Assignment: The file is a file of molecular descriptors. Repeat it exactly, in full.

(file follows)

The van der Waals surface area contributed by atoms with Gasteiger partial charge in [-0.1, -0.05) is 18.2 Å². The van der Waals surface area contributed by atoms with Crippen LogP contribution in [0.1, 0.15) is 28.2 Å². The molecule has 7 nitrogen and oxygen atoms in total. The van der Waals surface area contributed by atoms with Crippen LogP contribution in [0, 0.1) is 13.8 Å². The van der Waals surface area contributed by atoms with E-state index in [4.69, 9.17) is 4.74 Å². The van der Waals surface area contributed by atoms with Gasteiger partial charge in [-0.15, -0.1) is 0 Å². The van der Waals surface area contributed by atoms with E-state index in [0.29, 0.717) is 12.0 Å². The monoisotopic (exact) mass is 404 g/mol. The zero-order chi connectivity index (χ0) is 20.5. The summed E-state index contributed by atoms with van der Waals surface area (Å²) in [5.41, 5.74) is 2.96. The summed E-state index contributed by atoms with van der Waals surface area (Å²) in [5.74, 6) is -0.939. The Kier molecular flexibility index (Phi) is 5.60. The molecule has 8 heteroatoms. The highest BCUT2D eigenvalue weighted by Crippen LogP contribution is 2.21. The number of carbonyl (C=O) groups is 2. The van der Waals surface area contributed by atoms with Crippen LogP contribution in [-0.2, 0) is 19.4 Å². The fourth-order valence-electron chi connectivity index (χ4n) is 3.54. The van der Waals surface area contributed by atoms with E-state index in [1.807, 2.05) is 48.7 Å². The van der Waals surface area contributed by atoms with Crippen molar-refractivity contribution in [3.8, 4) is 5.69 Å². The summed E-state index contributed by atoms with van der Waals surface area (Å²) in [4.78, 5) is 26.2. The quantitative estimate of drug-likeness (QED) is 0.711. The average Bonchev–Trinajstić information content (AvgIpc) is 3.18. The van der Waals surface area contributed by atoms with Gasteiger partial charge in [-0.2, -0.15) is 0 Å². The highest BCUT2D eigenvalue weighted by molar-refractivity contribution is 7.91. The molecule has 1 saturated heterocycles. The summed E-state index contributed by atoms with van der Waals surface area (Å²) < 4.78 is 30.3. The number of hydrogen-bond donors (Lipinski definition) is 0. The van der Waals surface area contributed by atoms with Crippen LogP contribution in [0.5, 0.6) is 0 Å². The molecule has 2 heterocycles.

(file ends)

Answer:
The van der Waals surface area contributed by atoms with Gasteiger partial charge in [-0.1, -0.05) is 18.2 Å². The van der Waals surface area contributed by atoms with Crippen LogP contribution in [0.1, 0.15) is 28.2 Å². The molecule has 7 nitrogen and oxygen atoms in total. The van der Waals surface area contributed by atoms with Crippen LogP contribution in [0, 0.1) is 13.8 Å². The van der Waals surface area contributed by atoms with E-state index in [4.69, 9.17) is 4.74 Å². The van der Waals surface area contributed by atoms with Gasteiger partial charge in [-0.15, -0.1) is 0 Å². The van der Waals surface area contributed by atoms with E-state index in [0.29, 0.717) is 12.0 Å². The monoisotopic (exact) mass is 404 g/mol. The zero-order chi connectivity index (χ0) is 20.5. The summed E-state index contributed by atoms with van der Waals surface area (Å²) in [5.41, 5.74) is 2.96. The summed E-state index contributed by atoms with van der Waals surface area (Å²) in [5.74, 6) is -0.939. The Kier molecular flexibility index (Phi) is 5.60. The molecule has 8 heteroatoms. The highest BCUT2D eigenvalue weighted by Crippen LogP contribution is 2.21. The number of carbonyl (C=O) groups is 2. The van der Waals surface area contributed by atoms with Crippen LogP contribution in [-0.2, 0) is 19.4 Å². The fourth-order valence-electron chi connectivity index (χ4n) is 3.54. The van der Waals surface area contributed by atoms with E-state index in [1.807, 2.05) is 48.7 Å². The van der Waals surface area contributed by atoms with Crippen molar-refractivity contribution in [3.8, 4) is 5.69 Å². The summed E-state index contributed by atoms with van der Waals surface area (Å²) in [4.78, 5) is 26.2. The quantitative estimate of drug-likeness (QED) is 0.711. The average Bonchev–Trinajstić information content (AvgIpc) is 3.18. The van der Waals surface area contributed by atoms with Gasteiger partial charge in [-0.2, -0.15) is 0 Å². The highest BCUT2D eigenvalue weighted by molar-refractivity contribution is 7.91. The molecule has 1 saturated heterocycles. The summed E-state index contributed by atoms with van der Waals surface area (Å²) < 4.78 is 30.3. The number of hydrogen-bond donors (Lipinski definition) is 0. The van der Waals surface area contributed by atoms with Crippen LogP contribution in [0.5, 0.6) is 0 Å². The molecule has 2 heterocycles.